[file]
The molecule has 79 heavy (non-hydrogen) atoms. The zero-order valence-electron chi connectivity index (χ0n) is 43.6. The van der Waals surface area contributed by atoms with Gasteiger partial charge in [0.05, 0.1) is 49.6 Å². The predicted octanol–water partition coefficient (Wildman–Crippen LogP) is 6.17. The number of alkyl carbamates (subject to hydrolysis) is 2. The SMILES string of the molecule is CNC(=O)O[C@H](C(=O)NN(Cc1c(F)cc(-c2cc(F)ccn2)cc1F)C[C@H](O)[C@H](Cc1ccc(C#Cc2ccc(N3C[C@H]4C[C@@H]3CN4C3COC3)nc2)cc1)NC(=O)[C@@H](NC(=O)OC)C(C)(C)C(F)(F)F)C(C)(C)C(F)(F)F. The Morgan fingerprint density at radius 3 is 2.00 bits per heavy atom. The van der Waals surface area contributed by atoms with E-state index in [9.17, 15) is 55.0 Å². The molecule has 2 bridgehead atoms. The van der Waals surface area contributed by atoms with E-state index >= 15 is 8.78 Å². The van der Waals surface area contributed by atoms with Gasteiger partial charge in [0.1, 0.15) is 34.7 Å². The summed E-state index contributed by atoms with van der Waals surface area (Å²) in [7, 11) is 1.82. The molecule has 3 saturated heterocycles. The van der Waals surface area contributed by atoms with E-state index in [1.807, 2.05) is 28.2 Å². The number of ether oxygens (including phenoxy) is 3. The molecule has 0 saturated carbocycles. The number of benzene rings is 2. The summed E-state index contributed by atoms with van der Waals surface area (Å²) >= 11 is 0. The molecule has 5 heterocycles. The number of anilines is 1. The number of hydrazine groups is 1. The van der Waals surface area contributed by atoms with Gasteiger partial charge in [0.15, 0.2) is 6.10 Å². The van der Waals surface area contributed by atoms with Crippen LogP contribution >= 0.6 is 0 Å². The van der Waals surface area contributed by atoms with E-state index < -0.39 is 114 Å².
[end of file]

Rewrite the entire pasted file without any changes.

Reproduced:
The molecule has 79 heavy (non-hydrogen) atoms. The zero-order valence-electron chi connectivity index (χ0n) is 43.6. The van der Waals surface area contributed by atoms with Gasteiger partial charge in [0.05, 0.1) is 49.6 Å². The predicted octanol–water partition coefficient (Wildman–Crippen LogP) is 6.17. The number of alkyl carbamates (subject to hydrolysis) is 2. The SMILES string of the molecule is CNC(=O)O[C@H](C(=O)NN(Cc1c(F)cc(-c2cc(F)ccn2)cc1F)C[C@H](O)[C@H](Cc1ccc(C#Cc2ccc(N3C[C@H]4C[C@@H]3CN4C3COC3)nc2)cc1)NC(=O)[C@@H](NC(=O)OC)C(C)(C)C(F)(F)F)C(C)(C)C(F)(F)F. The Morgan fingerprint density at radius 3 is 2.00 bits per heavy atom. The van der Waals surface area contributed by atoms with E-state index in [9.17, 15) is 55.0 Å². The molecule has 2 bridgehead atoms. The van der Waals surface area contributed by atoms with E-state index >= 15 is 8.78 Å². The van der Waals surface area contributed by atoms with Gasteiger partial charge in [0.1, 0.15) is 34.7 Å². The summed E-state index contributed by atoms with van der Waals surface area (Å²) in [7, 11) is 1.82. The molecule has 3 saturated heterocycles. The van der Waals surface area contributed by atoms with E-state index in [1.807, 2.05) is 28.2 Å². The number of ether oxygens (including phenoxy) is 3. The molecule has 0 saturated carbocycles. The number of benzene rings is 2. The summed E-state index contributed by atoms with van der Waals surface area (Å²) >= 11 is 0. The molecule has 5 heterocycles. The number of anilines is 1. The number of hydrazine groups is 1. The van der Waals surface area contributed by atoms with Gasteiger partial charge in [0.15, 0.2) is 6.10 Å². The van der Waals surface area contributed by atoms with Crippen LogP contribution >= 0.6 is 0 Å². The van der Waals surface area contributed by atoms with E-state index < -0.39 is 114 Å².